The artist Song Dong's installation Waste Not situates the stripped frame of a small house amid an abundance of ordinary objects. The impact of the installation lies in its seeming defiance of spatial constraints. These many thousands of things, now piled up in the white emptiness of a gallery, were once the real contents of that tiny structure—the belongings of the artist's mother Zhao Xiangyuan, saved over a lifetime. The installation challenges the viewer “to marvel at the improbable geometry,” as Rebecca Falkoff puts it in her fascinating book Possessed: A Cultural History of Hoarding: “All that was in there.” The problem of scale is underscored by the minutiae that make up this monumental display: “Waste Not embodies immensity in the form of so much detritus.” As viewers try to mentally fit these objects back inside the TARDIS-like house, the installation dramatizes the opposition between living and storing:...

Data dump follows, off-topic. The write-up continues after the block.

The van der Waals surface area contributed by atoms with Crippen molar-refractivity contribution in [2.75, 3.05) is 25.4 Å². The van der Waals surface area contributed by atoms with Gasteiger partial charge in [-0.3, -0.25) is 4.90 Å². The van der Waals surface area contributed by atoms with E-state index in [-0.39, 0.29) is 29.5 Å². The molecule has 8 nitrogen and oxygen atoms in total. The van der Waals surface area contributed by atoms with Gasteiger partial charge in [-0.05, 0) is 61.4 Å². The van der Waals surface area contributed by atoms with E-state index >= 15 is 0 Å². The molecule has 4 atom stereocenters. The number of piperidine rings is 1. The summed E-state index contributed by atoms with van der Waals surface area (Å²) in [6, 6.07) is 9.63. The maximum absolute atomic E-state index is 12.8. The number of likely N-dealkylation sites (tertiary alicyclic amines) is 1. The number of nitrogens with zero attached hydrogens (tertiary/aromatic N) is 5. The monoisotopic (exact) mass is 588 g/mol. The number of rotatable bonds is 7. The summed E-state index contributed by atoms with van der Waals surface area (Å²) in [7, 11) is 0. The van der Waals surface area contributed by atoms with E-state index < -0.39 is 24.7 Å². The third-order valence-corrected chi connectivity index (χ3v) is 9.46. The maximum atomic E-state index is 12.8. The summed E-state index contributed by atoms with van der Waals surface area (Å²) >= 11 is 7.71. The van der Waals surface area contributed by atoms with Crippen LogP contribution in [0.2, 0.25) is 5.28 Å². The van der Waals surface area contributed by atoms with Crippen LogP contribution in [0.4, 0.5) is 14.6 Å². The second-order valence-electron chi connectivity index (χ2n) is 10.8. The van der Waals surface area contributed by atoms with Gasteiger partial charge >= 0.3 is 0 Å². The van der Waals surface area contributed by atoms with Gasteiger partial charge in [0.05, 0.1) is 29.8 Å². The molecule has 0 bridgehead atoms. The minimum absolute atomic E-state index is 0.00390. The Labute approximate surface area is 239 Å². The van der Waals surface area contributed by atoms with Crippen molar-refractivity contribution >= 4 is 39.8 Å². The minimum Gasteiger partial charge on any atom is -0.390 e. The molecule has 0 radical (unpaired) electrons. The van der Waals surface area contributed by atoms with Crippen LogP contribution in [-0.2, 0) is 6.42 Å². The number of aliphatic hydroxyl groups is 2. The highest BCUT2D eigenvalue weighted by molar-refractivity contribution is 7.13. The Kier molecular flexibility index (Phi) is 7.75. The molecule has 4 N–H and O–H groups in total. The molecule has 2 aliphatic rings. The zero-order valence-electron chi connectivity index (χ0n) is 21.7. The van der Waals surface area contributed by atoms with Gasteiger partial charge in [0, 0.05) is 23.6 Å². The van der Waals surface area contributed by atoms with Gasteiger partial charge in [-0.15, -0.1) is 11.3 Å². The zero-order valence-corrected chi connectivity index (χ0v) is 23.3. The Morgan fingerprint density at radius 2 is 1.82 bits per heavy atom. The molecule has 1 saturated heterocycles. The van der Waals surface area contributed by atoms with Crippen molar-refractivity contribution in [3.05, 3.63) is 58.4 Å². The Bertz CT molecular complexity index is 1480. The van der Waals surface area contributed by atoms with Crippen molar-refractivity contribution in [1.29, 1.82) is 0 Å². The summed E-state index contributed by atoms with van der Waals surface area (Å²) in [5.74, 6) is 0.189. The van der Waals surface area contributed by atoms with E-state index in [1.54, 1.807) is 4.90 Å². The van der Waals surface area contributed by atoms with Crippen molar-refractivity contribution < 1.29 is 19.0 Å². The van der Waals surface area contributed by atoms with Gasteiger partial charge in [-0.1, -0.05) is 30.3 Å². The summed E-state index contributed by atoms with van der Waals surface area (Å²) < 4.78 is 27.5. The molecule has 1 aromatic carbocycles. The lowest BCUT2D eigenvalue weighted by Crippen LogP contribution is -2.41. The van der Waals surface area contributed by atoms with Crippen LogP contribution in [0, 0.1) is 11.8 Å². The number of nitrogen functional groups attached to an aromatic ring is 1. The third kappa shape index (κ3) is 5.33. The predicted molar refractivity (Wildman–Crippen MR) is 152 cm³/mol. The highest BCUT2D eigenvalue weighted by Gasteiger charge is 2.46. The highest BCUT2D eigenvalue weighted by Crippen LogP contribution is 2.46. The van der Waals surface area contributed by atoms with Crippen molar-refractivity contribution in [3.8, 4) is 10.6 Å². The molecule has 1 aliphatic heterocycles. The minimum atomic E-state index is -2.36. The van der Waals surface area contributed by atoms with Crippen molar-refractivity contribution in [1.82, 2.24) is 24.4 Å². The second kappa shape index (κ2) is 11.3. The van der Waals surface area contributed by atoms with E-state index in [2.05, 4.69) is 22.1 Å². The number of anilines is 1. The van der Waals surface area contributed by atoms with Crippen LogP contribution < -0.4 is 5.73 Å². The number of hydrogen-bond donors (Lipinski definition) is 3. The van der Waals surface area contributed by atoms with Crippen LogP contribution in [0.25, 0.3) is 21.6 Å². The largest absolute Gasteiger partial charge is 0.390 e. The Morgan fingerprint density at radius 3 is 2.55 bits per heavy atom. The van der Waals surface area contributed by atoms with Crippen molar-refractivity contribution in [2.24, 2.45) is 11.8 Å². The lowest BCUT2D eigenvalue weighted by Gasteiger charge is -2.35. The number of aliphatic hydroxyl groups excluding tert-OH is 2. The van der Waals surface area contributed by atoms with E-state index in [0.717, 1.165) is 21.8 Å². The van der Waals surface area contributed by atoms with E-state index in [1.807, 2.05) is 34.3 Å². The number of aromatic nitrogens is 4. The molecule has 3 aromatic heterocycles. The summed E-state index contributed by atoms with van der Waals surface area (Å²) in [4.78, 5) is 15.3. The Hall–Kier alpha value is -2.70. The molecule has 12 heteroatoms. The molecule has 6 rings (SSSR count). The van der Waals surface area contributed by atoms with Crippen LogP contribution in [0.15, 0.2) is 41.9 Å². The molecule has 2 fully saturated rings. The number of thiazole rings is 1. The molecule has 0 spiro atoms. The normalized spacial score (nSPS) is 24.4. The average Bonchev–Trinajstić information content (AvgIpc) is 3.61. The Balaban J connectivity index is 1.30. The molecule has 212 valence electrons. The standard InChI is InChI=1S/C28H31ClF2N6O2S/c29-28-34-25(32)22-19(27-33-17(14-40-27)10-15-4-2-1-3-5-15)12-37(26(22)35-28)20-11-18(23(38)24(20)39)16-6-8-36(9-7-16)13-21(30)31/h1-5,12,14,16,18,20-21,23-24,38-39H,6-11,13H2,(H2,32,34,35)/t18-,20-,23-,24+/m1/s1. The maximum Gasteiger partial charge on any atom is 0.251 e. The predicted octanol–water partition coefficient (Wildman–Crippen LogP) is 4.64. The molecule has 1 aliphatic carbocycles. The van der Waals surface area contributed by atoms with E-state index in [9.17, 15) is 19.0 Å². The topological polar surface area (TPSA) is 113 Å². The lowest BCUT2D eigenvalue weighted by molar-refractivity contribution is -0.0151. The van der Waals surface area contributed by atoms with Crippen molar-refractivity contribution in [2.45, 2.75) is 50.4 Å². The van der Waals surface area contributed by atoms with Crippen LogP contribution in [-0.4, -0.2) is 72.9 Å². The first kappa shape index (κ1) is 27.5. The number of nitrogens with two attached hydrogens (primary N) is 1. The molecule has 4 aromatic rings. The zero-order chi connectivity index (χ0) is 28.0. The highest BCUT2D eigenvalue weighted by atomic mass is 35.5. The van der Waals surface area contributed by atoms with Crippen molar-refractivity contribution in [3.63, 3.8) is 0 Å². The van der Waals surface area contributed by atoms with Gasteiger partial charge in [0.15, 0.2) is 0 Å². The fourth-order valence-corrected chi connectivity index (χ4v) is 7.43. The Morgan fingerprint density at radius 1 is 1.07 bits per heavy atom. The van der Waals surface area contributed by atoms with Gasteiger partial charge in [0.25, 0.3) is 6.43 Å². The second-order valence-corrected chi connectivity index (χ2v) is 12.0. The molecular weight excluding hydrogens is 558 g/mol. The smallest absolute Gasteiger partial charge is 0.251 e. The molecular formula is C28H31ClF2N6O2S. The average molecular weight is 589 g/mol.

priyanka anne jacob is assistant professor of English at Loyola University Chicago. Her monograph-in-progress On Reserve: Objects, Information, and the Victorian Novel examines the cluttered form of the novel through an informational lens. Her scholarship has appeared in Victorian Studies, Victorian Literature and Culture, and Undisciplining the Victorian Classroom. Her article “The Pocket-book and the Pigeon-hole: Lady Audley's Secret and the Files of Victorian Fiction” received honorable mention for the 2019 Donald Gray Prize from the North American Victorian Studies Association.
Priyanka Anne Jacob; Containing Hoards. Novel 1 August 2023; 56 (2): 323–326. doi: https://doi.org/10.1215/00295132-10562962
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